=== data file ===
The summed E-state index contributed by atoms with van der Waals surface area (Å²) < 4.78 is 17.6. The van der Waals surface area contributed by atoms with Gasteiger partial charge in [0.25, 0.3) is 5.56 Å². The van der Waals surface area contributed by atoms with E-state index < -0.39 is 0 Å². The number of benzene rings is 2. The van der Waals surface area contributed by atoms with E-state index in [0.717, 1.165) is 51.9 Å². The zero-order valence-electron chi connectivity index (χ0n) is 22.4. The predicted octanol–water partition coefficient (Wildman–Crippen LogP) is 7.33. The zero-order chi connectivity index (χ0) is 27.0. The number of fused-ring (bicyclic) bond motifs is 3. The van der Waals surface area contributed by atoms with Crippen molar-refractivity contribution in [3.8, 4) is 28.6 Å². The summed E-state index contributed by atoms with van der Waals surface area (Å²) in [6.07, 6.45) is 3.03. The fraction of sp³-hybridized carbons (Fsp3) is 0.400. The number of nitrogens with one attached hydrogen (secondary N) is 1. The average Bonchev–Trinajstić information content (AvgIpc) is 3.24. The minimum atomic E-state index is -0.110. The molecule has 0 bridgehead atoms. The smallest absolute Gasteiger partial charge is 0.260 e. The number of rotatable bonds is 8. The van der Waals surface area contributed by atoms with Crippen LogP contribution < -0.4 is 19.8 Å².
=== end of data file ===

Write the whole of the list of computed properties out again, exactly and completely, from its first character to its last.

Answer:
The summed E-state index contributed by atoms with van der Waals surface area (Å²) < 4.78 is 17.6. The van der Waals surface area contributed by atoms with Gasteiger partial charge in [0.25, 0.3) is 5.56 Å². The van der Waals surface area contributed by atoms with E-state index < -0.39 is 0 Å². The number of benzene rings is 2. The van der Waals surface area contributed by atoms with E-state index in [0.717, 1.165) is 51.9 Å². The zero-order valence-electron chi connectivity index (χ0n) is 22.4. The predicted octanol–water partition coefficient (Wildman–Crippen LogP) is 7.33. The zero-order chi connectivity index (χ0) is 27.0. The number of fused-ring (bicyclic) bond motifs is 3. The van der Waals surface area contributed by atoms with Crippen molar-refractivity contribution in [3.8, 4) is 28.6 Å². The summed E-state index contributed by atoms with van der Waals surface area (Å²) in [6.07, 6.45) is 3.03. The fraction of sp³-hybridized carbons (Fsp3) is 0.400. The number of nitrogens with one attached hydrogen (secondary N) is 1. The average Bonchev–Trinajstić information content (AvgIpc) is 3.24. The minimum atomic E-state index is -0.110. The molecule has 0 bridgehead atoms. The smallest absolute Gasteiger partial charge is 0.260 e. The number of rotatable bonds is 8. The van der Waals surface area contributed by atoms with Crippen LogP contribution < -0.4 is 19.8 Å².